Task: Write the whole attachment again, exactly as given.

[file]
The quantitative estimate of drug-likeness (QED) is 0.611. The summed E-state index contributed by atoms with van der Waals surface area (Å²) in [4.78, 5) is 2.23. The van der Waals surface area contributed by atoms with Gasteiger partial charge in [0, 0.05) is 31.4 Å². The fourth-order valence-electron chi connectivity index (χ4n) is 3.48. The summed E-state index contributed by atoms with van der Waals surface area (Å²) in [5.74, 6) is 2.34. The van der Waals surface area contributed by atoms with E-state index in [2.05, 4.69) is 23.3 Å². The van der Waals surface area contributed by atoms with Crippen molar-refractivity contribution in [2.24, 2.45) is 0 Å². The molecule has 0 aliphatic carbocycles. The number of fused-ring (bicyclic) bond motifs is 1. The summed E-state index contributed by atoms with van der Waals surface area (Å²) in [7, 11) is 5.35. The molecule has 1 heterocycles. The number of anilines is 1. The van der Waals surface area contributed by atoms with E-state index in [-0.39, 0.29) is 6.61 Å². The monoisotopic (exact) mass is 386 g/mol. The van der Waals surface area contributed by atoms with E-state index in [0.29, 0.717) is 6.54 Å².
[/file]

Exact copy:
The quantitative estimate of drug-likeness (QED) is 0.611. The summed E-state index contributed by atoms with van der Waals surface area (Å²) in [4.78, 5) is 2.23. The van der Waals surface area contributed by atoms with Gasteiger partial charge in [0, 0.05) is 31.4 Å². The fourth-order valence-electron chi connectivity index (χ4n) is 3.48. The summed E-state index contributed by atoms with van der Waals surface area (Å²) in [5.74, 6) is 2.34. The van der Waals surface area contributed by atoms with E-state index in [2.05, 4.69) is 23.3 Å². The van der Waals surface area contributed by atoms with Crippen molar-refractivity contribution in [2.24, 2.45) is 0 Å². The molecule has 0 aliphatic carbocycles. The number of fused-ring (bicyclic) bond motifs is 1. The summed E-state index contributed by atoms with van der Waals surface area (Å²) in [7, 11) is 5.35. The molecule has 1 heterocycles. The number of anilines is 1. The van der Waals surface area contributed by atoms with E-state index in [-0.39, 0.29) is 6.61 Å². The monoisotopic (exact) mass is 386 g/mol. The van der Waals surface area contributed by atoms with E-state index in [0.29, 0.717) is 6.54 Å².